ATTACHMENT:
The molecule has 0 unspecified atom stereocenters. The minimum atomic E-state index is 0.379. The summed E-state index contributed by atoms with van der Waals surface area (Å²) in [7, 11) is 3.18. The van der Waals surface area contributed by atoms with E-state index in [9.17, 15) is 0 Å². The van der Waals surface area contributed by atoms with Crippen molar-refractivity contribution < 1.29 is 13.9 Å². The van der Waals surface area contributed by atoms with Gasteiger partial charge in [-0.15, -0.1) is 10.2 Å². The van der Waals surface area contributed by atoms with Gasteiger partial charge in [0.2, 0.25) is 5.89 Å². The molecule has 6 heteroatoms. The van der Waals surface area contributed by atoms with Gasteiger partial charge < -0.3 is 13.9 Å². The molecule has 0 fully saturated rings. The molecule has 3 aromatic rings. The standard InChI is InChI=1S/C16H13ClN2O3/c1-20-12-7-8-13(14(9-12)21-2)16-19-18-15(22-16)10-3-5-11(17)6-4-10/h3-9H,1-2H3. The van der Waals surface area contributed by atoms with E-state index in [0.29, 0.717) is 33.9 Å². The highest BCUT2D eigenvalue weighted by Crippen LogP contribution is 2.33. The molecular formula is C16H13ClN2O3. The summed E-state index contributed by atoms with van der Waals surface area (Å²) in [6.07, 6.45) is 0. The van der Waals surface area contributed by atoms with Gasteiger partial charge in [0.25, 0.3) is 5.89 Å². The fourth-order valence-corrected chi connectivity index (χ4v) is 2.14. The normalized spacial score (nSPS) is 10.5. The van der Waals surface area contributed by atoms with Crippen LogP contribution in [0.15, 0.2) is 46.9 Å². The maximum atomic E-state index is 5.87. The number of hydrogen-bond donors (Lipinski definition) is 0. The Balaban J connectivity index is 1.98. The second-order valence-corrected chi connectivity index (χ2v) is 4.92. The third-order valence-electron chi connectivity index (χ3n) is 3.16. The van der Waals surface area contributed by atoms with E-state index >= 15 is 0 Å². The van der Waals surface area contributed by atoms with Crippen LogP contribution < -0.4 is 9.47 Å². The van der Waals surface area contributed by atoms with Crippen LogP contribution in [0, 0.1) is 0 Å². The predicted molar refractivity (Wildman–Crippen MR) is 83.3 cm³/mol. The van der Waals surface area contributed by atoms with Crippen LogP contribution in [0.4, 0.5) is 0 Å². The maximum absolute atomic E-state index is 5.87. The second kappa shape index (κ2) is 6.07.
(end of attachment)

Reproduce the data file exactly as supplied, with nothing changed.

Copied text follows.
The molecule has 0 unspecified atom stereocenters. The minimum atomic E-state index is 0.379. The summed E-state index contributed by atoms with van der Waals surface area (Å²) in [7, 11) is 3.18. The van der Waals surface area contributed by atoms with E-state index in [9.17, 15) is 0 Å². The van der Waals surface area contributed by atoms with Crippen molar-refractivity contribution < 1.29 is 13.9 Å². The van der Waals surface area contributed by atoms with Gasteiger partial charge in [-0.15, -0.1) is 10.2 Å². The van der Waals surface area contributed by atoms with Gasteiger partial charge in [0.2, 0.25) is 5.89 Å². The molecule has 6 heteroatoms. The van der Waals surface area contributed by atoms with Gasteiger partial charge < -0.3 is 13.9 Å². The molecule has 0 fully saturated rings. The molecule has 3 aromatic rings. The standard InChI is InChI=1S/C16H13ClN2O3/c1-20-12-7-8-13(14(9-12)21-2)16-19-18-15(22-16)10-3-5-11(17)6-4-10/h3-9H,1-2H3. The van der Waals surface area contributed by atoms with E-state index in [0.29, 0.717) is 33.9 Å². The highest BCUT2D eigenvalue weighted by Crippen LogP contribution is 2.33. The molecular formula is C16H13ClN2O3. The summed E-state index contributed by atoms with van der Waals surface area (Å²) in [6.07, 6.45) is 0. The van der Waals surface area contributed by atoms with Gasteiger partial charge in [0.25, 0.3) is 5.89 Å². The fourth-order valence-corrected chi connectivity index (χ4v) is 2.14. The normalized spacial score (nSPS) is 10.5. The van der Waals surface area contributed by atoms with Crippen LogP contribution in [0.15, 0.2) is 46.9 Å². The maximum atomic E-state index is 5.87. The number of hydrogen-bond donors (Lipinski definition) is 0. The Balaban J connectivity index is 1.98. The second-order valence-corrected chi connectivity index (χ2v) is 4.92. The third-order valence-electron chi connectivity index (χ3n) is 3.16. The van der Waals surface area contributed by atoms with E-state index >= 15 is 0 Å². The van der Waals surface area contributed by atoms with Crippen LogP contribution < -0.4 is 9.47 Å². The van der Waals surface area contributed by atoms with Crippen LogP contribution in [0, 0.1) is 0 Å². The predicted molar refractivity (Wildman–Crippen MR) is 83.3 cm³/mol. The van der Waals surface area contributed by atoms with Crippen LogP contribution in [0.4, 0.5) is 0 Å². The maximum absolute atomic E-state index is 5.87. The second kappa shape index (κ2) is 6.07.